I popped these two bottles of 2005 Premier Cru Nuits-Saint-Georges to have with some roast beef. They were extremely different in style and the bottle at double the price of the other, whilst easier to drink, was not the best wine.
My lunch guest who took the title picture asked if I was old enough to be drinking ‘wine juice’ from big peoples’ glasses. Get them started young, that’s what I say, and I am most definitely young of spirit (even if wheezing, spent and knackered of body and mind).
Nuits-Saint-Georges Premier Cru aux Chaignots 2005, Domaine Alain Michelot
The fruit on this nose is lovely and ripe, but the whole impression of the aromas suggest it is a small/medium scaled wine with definite restraint and no hint of scale or excess. The earthiness is lovely and complex and is well-integrated with the fruitiness. It’s extremely Nuits on the nose, in a wonderfully harmonious and restrained manner. The Nuits-y-ness of it should not surprise me as my chums from the Cote say M. Michelot makes the most Nuits-flavoured of Nuits and this is his most Nuits-y vineyard. Lovely nose, if you don’t want big jobs. The palate is a lovely model of structure and class. Great tannins and good acidity are combined with a ripe but sedate fruitiness. It has pretty good length and is quite complex. This is a good wine, especially considering it was a real bargain. It’ll continue to develop, but today it really impressed me for a second-rank producer’s wine. Lovely, harmonious Nuits.
Nuits-Saint-Georges Premier Cru les Vignes-Rondes 2005, Domaine Confuron-Cotetidot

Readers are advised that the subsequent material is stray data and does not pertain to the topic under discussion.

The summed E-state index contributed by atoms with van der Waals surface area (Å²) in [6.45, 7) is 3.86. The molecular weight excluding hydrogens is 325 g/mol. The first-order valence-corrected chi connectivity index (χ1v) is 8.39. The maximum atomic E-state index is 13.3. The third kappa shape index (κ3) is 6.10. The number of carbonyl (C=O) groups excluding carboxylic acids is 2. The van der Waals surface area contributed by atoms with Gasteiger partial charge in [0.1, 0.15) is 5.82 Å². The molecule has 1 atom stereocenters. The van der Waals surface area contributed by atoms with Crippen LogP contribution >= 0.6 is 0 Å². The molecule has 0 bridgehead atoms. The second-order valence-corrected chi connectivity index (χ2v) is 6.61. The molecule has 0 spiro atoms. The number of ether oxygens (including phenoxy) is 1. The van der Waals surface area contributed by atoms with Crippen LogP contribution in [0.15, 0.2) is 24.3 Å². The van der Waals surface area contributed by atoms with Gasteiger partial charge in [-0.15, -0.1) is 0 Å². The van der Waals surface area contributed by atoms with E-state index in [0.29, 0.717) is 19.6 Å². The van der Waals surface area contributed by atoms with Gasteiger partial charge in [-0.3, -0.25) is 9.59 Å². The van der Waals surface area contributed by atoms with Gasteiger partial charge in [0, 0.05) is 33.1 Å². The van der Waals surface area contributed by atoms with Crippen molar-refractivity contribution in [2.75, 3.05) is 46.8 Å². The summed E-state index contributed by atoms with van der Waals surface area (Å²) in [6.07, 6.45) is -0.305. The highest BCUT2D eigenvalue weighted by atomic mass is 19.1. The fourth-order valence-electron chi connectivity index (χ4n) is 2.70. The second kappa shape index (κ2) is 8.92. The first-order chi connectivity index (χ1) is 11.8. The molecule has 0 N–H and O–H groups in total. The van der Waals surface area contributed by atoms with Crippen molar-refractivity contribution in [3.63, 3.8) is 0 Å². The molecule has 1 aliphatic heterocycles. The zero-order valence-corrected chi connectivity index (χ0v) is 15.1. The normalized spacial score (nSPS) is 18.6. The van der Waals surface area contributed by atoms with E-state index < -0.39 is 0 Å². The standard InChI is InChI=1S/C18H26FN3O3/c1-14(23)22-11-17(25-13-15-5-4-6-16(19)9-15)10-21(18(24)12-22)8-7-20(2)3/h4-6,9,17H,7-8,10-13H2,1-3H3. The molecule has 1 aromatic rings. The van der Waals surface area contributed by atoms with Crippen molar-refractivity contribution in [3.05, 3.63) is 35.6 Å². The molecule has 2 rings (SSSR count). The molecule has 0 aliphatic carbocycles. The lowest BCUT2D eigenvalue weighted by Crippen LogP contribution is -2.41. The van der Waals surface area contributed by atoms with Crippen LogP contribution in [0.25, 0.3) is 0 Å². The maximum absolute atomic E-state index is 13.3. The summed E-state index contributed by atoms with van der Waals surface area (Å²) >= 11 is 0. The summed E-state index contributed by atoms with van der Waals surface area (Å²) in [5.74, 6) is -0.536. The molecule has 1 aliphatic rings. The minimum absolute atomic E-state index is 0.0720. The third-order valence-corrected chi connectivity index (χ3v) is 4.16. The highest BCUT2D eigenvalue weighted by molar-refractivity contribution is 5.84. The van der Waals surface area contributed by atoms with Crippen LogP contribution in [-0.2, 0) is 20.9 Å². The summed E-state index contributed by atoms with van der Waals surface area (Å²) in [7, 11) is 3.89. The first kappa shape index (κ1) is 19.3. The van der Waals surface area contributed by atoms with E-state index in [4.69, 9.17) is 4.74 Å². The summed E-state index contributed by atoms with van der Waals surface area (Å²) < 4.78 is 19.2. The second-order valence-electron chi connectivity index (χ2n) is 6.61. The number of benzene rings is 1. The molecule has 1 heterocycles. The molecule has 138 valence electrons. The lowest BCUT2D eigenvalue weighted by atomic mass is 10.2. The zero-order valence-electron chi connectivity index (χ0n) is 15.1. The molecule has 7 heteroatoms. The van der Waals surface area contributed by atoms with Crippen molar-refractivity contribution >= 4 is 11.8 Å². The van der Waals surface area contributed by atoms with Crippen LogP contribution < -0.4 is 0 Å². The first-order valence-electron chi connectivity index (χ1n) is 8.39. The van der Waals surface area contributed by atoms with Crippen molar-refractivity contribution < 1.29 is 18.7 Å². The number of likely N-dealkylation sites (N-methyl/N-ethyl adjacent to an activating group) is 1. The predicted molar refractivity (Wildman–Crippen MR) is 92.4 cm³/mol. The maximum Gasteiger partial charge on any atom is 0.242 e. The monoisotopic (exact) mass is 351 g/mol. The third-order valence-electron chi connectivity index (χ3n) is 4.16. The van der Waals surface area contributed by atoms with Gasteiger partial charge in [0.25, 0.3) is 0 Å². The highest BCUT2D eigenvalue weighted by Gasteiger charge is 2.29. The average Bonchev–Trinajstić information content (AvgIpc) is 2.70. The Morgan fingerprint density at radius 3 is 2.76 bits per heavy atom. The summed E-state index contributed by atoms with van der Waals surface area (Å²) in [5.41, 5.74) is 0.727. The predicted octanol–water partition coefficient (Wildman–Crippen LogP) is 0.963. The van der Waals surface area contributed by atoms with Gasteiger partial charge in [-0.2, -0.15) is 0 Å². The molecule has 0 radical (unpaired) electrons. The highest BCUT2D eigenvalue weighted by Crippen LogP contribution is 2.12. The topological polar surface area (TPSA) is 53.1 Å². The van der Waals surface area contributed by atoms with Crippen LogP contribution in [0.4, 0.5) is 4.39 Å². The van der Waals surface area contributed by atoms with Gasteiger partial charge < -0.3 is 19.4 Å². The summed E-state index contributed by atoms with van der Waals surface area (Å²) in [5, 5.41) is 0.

Now this is big and opulent on the nose. Lots of luxurious, ripe fruit sings loudly on the nose and there is a reasonable amount of earthy richness. It has a hint of new oak, but that’s in fine balance. It is very open and expressive, which worries me as it doesn’t seem terribly complex when I sniff it. Yes, it is highly attractive and up to tickle your more lascivious senses, but it’s not going to keep you thinking for long. The palate is far bigger than the Michelot, with polished, powerful tannins and lots of round fruit. It’s got a pretty attractive structure, but this is definitely one for those who like them bien loché[ref]The best piece of French slang I know, meaning: well titted-out.[/ref]. It is great fun to drink and very easy to knock back, but I am not ultimately satisfied with it. I want more complexity and intellectual interest and this provides very little of either. It’s a fairly shallow charmer. There’s not necessarily anything wrong with that, but at the price this cost I want something that engages a bit more. Perhaps Yves ‘curmudgeon’ Confuron puts all his efforts into the de Courcel wines (which I think are excellent). Points for poonts but no score for seriousness.